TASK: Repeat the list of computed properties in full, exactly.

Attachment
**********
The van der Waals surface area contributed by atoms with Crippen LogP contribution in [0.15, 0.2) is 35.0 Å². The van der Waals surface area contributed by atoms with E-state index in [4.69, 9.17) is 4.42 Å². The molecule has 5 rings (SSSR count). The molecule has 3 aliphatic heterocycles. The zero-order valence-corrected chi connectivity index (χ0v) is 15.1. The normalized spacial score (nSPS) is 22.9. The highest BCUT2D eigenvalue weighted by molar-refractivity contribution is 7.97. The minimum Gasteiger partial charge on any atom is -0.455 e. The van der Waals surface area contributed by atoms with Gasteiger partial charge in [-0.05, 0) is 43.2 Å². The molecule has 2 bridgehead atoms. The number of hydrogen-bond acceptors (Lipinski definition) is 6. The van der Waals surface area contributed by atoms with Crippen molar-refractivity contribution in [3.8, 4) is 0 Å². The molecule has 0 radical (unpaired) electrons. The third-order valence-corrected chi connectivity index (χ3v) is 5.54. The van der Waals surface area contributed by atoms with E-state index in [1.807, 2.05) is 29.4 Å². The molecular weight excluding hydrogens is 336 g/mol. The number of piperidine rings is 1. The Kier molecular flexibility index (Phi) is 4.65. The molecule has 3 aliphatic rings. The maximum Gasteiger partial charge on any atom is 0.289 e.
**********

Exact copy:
The van der Waals surface area contributed by atoms with Crippen LogP contribution in [0.15, 0.2) is 35.0 Å². The van der Waals surface area contributed by atoms with E-state index in [4.69, 9.17) is 4.42 Å². The molecule has 5 rings (SSSR count). The molecule has 3 aliphatic heterocycles. The zero-order valence-corrected chi connectivity index (χ0v) is 15.1. The normalized spacial score (nSPS) is 22.9. The highest BCUT2D eigenvalue weighted by molar-refractivity contribution is 7.97. The minimum Gasteiger partial charge on any atom is -0.455 e. The van der Waals surface area contributed by atoms with Gasteiger partial charge in [-0.05, 0) is 43.2 Å². The molecule has 2 bridgehead atoms. The number of hydrogen-bond acceptors (Lipinski definition) is 6. The van der Waals surface area contributed by atoms with Crippen molar-refractivity contribution in [3.8, 4) is 0 Å². The molecule has 0 radical (unpaired) electrons. The third-order valence-corrected chi connectivity index (χ3v) is 5.54. The van der Waals surface area contributed by atoms with E-state index in [1.807, 2.05) is 29.4 Å². The molecular weight excluding hydrogens is 336 g/mol. The number of piperidine rings is 1. The Kier molecular flexibility index (Phi) is 4.65. The molecule has 3 aliphatic rings. The maximum Gasteiger partial charge on any atom is 0.289 e.